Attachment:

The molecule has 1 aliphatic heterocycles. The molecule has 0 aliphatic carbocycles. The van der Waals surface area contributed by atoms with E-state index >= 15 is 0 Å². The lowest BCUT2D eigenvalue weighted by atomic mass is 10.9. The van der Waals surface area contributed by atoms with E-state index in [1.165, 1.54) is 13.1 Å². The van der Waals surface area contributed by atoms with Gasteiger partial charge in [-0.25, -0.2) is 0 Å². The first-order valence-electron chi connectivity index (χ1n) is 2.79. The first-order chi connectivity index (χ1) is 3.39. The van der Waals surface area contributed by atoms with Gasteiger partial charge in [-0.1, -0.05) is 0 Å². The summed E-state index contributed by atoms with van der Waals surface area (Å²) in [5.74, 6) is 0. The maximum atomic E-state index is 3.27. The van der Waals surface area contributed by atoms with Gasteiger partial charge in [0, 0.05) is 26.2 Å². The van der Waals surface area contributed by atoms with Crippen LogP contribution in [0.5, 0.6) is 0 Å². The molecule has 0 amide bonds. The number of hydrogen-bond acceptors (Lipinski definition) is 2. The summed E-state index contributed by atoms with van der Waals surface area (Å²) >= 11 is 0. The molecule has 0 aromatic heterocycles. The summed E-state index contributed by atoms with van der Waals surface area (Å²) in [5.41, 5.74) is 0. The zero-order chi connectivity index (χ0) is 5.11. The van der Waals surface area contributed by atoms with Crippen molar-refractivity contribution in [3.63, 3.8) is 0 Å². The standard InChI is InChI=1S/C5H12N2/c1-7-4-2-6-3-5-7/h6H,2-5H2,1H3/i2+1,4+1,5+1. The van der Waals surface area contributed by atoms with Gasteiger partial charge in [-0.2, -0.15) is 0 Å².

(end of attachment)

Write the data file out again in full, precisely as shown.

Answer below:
The molecule has 1 aliphatic heterocycles. The molecule has 0 aliphatic carbocycles. The van der Waals surface area contributed by atoms with E-state index >= 15 is 0 Å². The lowest BCUT2D eigenvalue weighted by atomic mass is 10.9. The van der Waals surface area contributed by atoms with E-state index in [1.165, 1.54) is 13.1 Å². The van der Waals surface area contributed by atoms with Gasteiger partial charge in [-0.25, -0.2) is 0 Å². The first-order valence-electron chi connectivity index (χ1n) is 2.79. The first-order chi connectivity index (χ1) is 3.39. The van der Waals surface area contributed by atoms with Gasteiger partial charge in [-0.1, -0.05) is 0 Å². The summed E-state index contributed by atoms with van der Waals surface area (Å²) in [5.74, 6) is 0. The maximum atomic E-state index is 3.27. The van der Waals surface area contributed by atoms with Gasteiger partial charge in [0, 0.05) is 26.2 Å². The van der Waals surface area contributed by atoms with Crippen LogP contribution in [0.5, 0.6) is 0 Å². The molecule has 0 amide bonds. The number of hydrogen-bond acceptors (Lipinski definition) is 2. The summed E-state index contributed by atoms with van der Waals surface area (Å²) >= 11 is 0. The molecule has 0 aromatic heterocycles. The summed E-state index contributed by atoms with van der Waals surface area (Å²) in [5.41, 5.74) is 0. The zero-order chi connectivity index (χ0) is 5.11. The van der Waals surface area contributed by atoms with Crippen molar-refractivity contribution in [3.63, 3.8) is 0 Å². The standard InChI is InChI=1S/C5H12N2/c1-7-4-2-6-3-5-7/h6H,2-5H2,1H3/i2+1,4+1,5+1. The van der Waals surface area contributed by atoms with Gasteiger partial charge in [-0.2, -0.15) is 0 Å².